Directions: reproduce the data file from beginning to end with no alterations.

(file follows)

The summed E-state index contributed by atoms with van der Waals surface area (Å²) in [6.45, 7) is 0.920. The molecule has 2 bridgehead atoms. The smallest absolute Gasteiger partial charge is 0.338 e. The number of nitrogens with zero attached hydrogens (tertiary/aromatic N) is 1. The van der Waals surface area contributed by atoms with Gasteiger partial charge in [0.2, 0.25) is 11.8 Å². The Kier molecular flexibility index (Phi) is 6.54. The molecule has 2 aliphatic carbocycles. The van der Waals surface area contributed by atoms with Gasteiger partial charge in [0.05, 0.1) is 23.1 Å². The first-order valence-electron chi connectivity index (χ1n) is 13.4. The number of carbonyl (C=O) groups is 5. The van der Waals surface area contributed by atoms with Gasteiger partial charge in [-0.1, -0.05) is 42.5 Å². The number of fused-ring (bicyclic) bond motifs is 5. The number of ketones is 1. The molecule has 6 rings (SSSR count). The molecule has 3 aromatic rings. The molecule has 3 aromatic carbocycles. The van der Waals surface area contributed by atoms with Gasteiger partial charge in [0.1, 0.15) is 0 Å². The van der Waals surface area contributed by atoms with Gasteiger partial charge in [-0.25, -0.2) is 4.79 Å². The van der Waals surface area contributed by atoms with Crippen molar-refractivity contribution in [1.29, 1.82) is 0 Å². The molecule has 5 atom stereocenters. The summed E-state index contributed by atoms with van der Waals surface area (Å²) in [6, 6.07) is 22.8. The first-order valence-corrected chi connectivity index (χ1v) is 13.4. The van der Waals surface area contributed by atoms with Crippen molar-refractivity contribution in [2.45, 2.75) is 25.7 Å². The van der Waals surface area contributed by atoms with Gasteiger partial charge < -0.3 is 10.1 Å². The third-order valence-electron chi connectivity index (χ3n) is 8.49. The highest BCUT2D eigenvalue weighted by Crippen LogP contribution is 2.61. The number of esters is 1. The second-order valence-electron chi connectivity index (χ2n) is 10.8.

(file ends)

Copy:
The summed E-state index contributed by atoms with van der Waals surface area (Å²) in [6.45, 7) is 0.920. The molecule has 2 bridgehead atoms. The smallest absolute Gasteiger partial charge is 0.338 e. The number of nitrogens with zero attached hydrogens (tertiary/aromatic N) is 1. The van der Waals surface area contributed by atoms with Gasteiger partial charge in [0.2, 0.25) is 11.8 Å². The Kier molecular flexibility index (Phi) is 6.54. The molecule has 2 aliphatic carbocycles. The van der Waals surface area contributed by atoms with Gasteiger partial charge in [0.05, 0.1) is 23.1 Å². The first-order valence-electron chi connectivity index (χ1n) is 13.4. The number of carbonyl (C=O) groups is 5. The van der Waals surface area contributed by atoms with Gasteiger partial charge in [-0.1, -0.05) is 42.5 Å². The number of fused-ring (bicyclic) bond motifs is 5. The number of ketones is 1. The molecule has 6 rings (SSSR count). The molecule has 3 aromatic rings. The molecule has 3 aromatic carbocycles. The van der Waals surface area contributed by atoms with Gasteiger partial charge in [0.1, 0.15) is 0 Å². The van der Waals surface area contributed by atoms with Gasteiger partial charge in [-0.25, -0.2) is 4.79 Å². The van der Waals surface area contributed by atoms with Crippen molar-refractivity contribution in [1.29, 1.82) is 0 Å². The molecule has 5 atom stereocenters. The summed E-state index contributed by atoms with van der Waals surface area (Å²) in [6, 6.07) is 22.8. The first-order valence-corrected chi connectivity index (χ1v) is 13.4. The van der Waals surface area contributed by atoms with Crippen molar-refractivity contribution in [2.45, 2.75) is 25.7 Å². The van der Waals surface area contributed by atoms with Gasteiger partial charge < -0.3 is 10.1 Å². The third-order valence-electron chi connectivity index (χ3n) is 8.49. The highest BCUT2D eigenvalue weighted by Crippen LogP contribution is 2.61. The number of esters is 1. The second-order valence-electron chi connectivity index (χ2n) is 10.8.